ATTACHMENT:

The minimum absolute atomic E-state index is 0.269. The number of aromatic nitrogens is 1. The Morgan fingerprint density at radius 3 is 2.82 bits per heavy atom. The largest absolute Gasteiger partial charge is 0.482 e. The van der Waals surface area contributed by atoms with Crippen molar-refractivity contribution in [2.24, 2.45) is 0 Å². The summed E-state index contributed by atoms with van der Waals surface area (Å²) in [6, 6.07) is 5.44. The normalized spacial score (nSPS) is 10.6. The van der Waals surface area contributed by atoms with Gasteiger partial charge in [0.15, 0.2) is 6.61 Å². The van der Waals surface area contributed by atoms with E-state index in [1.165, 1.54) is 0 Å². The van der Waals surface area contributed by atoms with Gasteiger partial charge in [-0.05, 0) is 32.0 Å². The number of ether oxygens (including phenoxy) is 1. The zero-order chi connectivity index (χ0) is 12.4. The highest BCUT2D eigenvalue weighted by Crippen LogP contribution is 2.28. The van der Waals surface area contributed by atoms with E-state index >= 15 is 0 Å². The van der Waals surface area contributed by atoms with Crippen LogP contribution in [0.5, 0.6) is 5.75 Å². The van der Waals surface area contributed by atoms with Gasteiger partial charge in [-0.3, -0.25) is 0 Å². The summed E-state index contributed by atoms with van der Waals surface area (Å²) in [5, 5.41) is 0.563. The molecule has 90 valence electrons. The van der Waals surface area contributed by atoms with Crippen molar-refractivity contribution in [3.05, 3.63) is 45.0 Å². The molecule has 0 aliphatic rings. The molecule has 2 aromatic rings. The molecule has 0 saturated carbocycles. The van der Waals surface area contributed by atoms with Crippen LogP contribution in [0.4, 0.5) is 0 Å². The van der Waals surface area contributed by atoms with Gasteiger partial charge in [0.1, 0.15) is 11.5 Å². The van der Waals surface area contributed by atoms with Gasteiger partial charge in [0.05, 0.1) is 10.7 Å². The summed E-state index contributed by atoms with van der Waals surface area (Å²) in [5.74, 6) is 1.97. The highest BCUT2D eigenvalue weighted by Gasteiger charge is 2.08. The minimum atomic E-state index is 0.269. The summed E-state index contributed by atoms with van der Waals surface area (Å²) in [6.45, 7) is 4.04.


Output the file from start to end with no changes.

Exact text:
The minimum absolute atomic E-state index is 0.269. The number of aromatic nitrogens is 1. The Morgan fingerprint density at radius 3 is 2.82 bits per heavy atom. The largest absolute Gasteiger partial charge is 0.482 e. The van der Waals surface area contributed by atoms with Crippen molar-refractivity contribution in [2.24, 2.45) is 0 Å². The summed E-state index contributed by atoms with van der Waals surface area (Å²) in [6, 6.07) is 5.44. The normalized spacial score (nSPS) is 10.6. The van der Waals surface area contributed by atoms with Gasteiger partial charge in [0.15, 0.2) is 6.61 Å². The van der Waals surface area contributed by atoms with E-state index in [1.165, 1.54) is 0 Å². The van der Waals surface area contributed by atoms with Gasteiger partial charge in [-0.05, 0) is 32.0 Å². The number of ether oxygens (including phenoxy) is 1. The zero-order chi connectivity index (χ0) is 12.4. The highest BCUT2D eigenvalue weighted by Crippen LogP contribution is 2.28. The van der Waals surface area contributed by atoms with E-state index >= 15 is 0 Å². The van der Waals surface area contributed by atoms with Crippen LogP contribution in [0.5, 0.6) is 5.75 Å². The van der Waals surface area contributed by atoms with Gasteiger partial charge in [-0.3, -0.25) is 0 Å². The summed E-state index contributed by atoms with van der Waals surface area (Å²) in [5, 5.41) is 0.563. The molecule has 90 valence electrons. The van der Waals surface area contributed by atoms with Crippen molar-refractivity contribution in [3.05, 3.63) is 45.0 Å². The molecule has 0 aliphatic rings. The molecule has 2 aromatic rings. The molecule has 0 saturated carbocycles. The van der Waals surface area contributed by atoms with Crippen LogP contribution in [0.4, 0.5) is 0 Å². The van der Waals surface area contributed by atoms with Gasteiger partial charge in [0.1, 0.15) is 11.5 Å². The van der Waals surface area contributed by atoms with Gasteiger partial charge in [0.05, 0.1) is 10.7 Å². The summed E-state index contributed by atoms with van der Waals surface area (Å²) in [5.74, 6) is 1.97. The highest BCUT2D eigenvalue weighted by Gasteiger charge is 2.08. The minimum atomic E-state index is 0.269. The summed E-state index contributed by atoms with van der Waals surface area (Å²) in [6.45, 7) is 4.04.